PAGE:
Friday 10 December 2010

Old-skool, Nu-skool

I think it's pretty fair to say that software developers are pretty particular creatures. We like both our physical and virtual operating environments to be just so and the slightest variation or disturbance in these environments is hugely detrimental to our efficiency.

It struck me the other day that despite the constant advances in so many areas of software (and as an aside: how many other non-academic professions all-but-require the level of attentiveness to the latest developments in the field? Certain areas of medicine?), a number of the things developers like best simply have not changed in the last 15 years or more!

What am I talking about?

  • UNIX-style servers - once you're away from the .NET world, you just won't see anyone hosting anything on a Windows box

  • Command-lines - closely related to the first point, but developers will often still choose to type rather than click, even on their own desktop. Cygwin is clear evidence that a powerful command-line is a powerful developer tool.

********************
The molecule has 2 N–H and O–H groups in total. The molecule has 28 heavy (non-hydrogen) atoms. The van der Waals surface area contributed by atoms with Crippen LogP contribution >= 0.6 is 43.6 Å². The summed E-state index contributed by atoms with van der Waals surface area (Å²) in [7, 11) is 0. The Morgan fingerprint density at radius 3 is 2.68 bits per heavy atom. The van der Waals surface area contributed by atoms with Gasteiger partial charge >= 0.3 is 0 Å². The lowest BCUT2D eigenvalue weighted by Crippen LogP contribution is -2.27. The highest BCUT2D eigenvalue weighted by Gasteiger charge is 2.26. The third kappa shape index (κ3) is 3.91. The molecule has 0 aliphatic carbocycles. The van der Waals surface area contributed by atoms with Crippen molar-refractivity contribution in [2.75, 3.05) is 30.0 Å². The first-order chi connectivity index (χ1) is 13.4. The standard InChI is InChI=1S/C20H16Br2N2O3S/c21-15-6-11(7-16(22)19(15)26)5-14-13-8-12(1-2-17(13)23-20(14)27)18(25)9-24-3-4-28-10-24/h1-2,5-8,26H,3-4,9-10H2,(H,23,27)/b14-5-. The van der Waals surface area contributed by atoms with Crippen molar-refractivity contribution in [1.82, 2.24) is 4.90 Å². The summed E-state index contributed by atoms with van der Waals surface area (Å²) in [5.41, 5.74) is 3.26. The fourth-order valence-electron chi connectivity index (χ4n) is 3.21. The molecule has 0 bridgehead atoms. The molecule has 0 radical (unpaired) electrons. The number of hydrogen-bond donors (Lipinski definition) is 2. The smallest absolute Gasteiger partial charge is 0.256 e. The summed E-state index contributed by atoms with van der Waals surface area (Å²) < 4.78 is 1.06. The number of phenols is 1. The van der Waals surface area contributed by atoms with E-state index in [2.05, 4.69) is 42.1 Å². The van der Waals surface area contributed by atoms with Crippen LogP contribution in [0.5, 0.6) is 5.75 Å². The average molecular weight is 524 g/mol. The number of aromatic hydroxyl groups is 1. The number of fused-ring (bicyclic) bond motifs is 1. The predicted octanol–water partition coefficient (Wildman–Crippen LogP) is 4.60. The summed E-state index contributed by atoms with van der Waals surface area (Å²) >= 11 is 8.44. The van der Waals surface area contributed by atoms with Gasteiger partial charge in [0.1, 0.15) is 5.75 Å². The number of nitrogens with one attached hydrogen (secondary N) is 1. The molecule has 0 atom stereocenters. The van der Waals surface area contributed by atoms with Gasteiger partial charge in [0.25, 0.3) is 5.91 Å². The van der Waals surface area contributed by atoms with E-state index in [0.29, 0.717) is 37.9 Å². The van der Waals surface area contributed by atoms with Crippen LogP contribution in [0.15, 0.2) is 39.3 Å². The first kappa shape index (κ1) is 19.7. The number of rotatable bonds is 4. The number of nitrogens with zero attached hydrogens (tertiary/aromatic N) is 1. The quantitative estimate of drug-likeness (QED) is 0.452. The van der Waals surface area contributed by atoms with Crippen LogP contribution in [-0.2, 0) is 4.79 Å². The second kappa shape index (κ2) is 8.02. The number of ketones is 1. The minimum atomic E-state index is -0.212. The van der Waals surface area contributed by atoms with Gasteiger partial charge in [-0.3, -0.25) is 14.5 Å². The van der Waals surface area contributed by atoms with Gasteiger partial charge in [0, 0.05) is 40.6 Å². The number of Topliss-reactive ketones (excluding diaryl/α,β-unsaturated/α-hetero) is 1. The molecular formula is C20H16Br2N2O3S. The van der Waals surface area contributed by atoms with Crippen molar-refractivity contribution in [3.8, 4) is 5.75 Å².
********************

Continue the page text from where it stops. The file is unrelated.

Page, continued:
• vi[m] - it just never goes away. Developers who probably first used it in university - and what learning curve that is! - never forget those basic keystrokes, no matter how long it's been between <Esc>:wq's. And how quickly the power-moves come back. It's a text-editing supercharger.

Despite their age, these aspects of the ideal developer environment are actually cherished. Held up as shining examples of refined excellence. Not everything old is gold though ...

If you hear the unmistakable shriek of a dot-matrix printer, in an office, here in the second decade of the twenty-first century, JUST RUN.

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